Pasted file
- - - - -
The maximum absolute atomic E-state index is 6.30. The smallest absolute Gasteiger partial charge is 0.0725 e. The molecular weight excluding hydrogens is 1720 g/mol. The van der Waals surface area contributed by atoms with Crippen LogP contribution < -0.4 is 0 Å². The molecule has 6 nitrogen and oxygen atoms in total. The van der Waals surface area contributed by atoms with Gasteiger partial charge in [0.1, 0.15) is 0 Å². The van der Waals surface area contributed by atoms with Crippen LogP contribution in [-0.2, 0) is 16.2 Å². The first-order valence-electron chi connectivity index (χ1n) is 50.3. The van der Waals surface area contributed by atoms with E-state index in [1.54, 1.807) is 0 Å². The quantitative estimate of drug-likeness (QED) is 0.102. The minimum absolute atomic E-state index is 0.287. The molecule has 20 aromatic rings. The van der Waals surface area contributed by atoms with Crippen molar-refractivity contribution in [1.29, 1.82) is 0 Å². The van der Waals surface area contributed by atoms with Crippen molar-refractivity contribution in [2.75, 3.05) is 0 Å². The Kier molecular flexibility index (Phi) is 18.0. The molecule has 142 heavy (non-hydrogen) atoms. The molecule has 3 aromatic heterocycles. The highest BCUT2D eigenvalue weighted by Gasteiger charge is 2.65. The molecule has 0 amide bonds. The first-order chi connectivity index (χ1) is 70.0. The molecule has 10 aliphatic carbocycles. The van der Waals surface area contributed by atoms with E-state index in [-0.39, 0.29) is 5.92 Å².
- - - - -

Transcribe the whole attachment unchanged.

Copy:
The maximum absolute atomic E-state index is 6.30. The smallest absolute Gasteiger partial charge is 0.0725 e. The molecular weight excluding hydrogens is 1720 g/mol. The van der Waals surface area contributed by atoms with Crippen LogP contribution < -0.4 is 0 Å². The molecule has 6 nitrogen and oxygen atoms in total. The van der Waals surface area contributed by atoms with Gasteiger partial charge in [0.1, 0.15) is 0 Å². The van der Waals surface area contributed by atoms with Crippen LogP contribution in [-0.2, 0) is 16.2 Å². The first-order valence-electron chi connectivity index (χ1n) is 50.3. The van der Waals surface area contributed by atoms with E-state index in [1.54, 1.807) is 0 Å². The quantitative estimate of drug-likeness (QED) is 0.102. The minimum absolute atomic E-state index is 0.287. The molecule has 20 aromatic rings. The van der Waals surface area contributed by atoms with Crippen molar-refractivity contribution in [1.29, 1.82) is 0 Å². The van der Waals surface area contributed by atoms with Crippen molar-refractivity contribution in [2.75, 3.05) is 0 Å². The Kier molecular flexibility index (Phi) is 18.0. The molecule has 142 heavy (non-hydrogen) atoms. The molecule has 3 aromatic heterocycles. The highest BCUT2D eigenvalue weighted by Gasteiger charge is 2.65. The molecule has 0 amide bonds. The first-order chi connectivity index (χ1) is 70.0. The molecule has 10 aliphatic carbocycles. The van der Waals surface area contributed by atoms with E-state index in [-0.39, 0.29) is 5.92 Å².